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The meaning and origin of the expression: Three strikes and you are out

Three strikes and you are out

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What's the meaning of the phrase 'Three strikes and you are out'?

This slogan was used by US President Clinton to publicize his plans for mandatory life sentences for those convicted of a third violent offence.

What's the origin of the phrase 'Three strikes and you are out'?

Clinton included it in his 1994 State of the Union Address:

"Now those who commit crimes should be punished. And those who commit repeated, violent crimes should be told, 'When you commit a third violent crime, you will be put away, and put away for good. Three strikes, and you are out.'"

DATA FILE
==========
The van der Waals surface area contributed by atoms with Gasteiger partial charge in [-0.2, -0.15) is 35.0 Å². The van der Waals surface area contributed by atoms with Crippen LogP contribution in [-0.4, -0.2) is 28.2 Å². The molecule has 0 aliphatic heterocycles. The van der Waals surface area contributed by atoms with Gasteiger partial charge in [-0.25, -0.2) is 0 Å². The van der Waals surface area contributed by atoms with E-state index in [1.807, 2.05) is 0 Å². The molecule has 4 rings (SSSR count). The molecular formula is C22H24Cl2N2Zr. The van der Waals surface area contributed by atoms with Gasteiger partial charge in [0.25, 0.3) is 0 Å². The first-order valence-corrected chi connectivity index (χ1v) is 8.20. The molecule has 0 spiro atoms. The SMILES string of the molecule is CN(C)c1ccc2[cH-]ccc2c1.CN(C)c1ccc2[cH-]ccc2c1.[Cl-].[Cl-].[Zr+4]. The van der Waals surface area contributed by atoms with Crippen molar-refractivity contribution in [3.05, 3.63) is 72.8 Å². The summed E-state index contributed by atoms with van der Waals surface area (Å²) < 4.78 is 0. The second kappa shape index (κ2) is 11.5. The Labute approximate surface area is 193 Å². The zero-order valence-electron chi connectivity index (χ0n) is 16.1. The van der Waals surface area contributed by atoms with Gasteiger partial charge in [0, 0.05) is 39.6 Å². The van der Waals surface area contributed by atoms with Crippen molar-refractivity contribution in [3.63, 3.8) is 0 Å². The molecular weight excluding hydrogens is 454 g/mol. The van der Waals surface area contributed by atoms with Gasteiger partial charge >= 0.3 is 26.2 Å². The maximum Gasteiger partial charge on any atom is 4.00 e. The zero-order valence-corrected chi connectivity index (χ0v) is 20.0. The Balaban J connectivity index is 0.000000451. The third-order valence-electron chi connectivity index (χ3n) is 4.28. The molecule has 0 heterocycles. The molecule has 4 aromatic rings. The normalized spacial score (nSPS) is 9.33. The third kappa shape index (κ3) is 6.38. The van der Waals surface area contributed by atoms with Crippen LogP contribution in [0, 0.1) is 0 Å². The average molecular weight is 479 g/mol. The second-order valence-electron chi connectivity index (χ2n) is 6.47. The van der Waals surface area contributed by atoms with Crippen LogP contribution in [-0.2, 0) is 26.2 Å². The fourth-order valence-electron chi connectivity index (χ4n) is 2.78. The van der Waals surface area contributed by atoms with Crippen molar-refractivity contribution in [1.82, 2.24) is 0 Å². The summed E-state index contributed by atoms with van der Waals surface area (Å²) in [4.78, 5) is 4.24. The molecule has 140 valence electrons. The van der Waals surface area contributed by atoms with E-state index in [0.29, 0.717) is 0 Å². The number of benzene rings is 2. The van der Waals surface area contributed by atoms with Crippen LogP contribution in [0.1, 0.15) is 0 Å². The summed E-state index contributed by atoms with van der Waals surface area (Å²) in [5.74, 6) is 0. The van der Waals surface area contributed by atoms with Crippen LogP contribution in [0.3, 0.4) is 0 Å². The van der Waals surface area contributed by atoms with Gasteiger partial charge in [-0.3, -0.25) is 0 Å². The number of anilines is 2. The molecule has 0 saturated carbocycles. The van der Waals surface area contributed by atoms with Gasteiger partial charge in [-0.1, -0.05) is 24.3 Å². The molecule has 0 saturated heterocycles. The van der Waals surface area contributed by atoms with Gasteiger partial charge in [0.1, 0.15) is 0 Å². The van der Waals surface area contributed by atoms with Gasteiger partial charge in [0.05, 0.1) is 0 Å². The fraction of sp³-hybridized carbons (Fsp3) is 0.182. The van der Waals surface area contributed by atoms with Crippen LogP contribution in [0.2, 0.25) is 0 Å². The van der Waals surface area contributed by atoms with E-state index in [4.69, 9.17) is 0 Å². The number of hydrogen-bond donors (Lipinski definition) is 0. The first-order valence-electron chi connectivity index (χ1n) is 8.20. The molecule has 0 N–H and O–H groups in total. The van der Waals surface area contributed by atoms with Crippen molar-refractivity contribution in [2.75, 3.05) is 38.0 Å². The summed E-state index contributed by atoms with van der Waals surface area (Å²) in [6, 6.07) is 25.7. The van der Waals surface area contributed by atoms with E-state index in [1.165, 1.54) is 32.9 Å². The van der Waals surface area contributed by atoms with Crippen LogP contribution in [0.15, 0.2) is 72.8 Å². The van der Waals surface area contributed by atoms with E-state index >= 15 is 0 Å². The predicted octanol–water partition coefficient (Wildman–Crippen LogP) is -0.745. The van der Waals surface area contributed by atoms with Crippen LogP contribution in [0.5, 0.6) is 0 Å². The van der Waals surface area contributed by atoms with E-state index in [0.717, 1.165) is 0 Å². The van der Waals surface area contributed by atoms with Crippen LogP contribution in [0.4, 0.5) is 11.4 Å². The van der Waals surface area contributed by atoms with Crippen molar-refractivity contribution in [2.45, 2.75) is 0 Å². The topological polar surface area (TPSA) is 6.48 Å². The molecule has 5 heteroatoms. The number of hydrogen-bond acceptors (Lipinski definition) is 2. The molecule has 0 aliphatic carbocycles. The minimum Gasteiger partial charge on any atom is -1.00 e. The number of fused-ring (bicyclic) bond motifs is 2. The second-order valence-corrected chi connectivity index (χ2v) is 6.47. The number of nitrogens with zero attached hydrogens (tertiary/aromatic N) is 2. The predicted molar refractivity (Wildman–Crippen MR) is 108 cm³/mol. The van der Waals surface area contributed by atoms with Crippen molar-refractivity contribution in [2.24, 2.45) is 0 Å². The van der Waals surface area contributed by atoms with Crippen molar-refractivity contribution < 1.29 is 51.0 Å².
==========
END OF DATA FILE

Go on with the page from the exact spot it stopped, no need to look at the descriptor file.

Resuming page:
Three strikes and you are outHe chose the slogan knowing its resonance with the US public as it had long been a baseball term and so familiar to voters there. The earliest citation I can find of the phrase in print is in the Ohio newspaper The Zanesville Signal, November 1940, in an advert for Dutro's Motors:

"Three Strikes And you are out in a ball game but one strike in a shimmying car and you are out to stay.
Let us stop that shimmy before it strikes you out."

[Note: shimmying is shaking or quivering caused by faulty wheel alignment.].

The nature of the advert makes it clear that the phrase would have been well-known to its readers in 1940.

Gary Martin - the author of the website.

By Gary Martin

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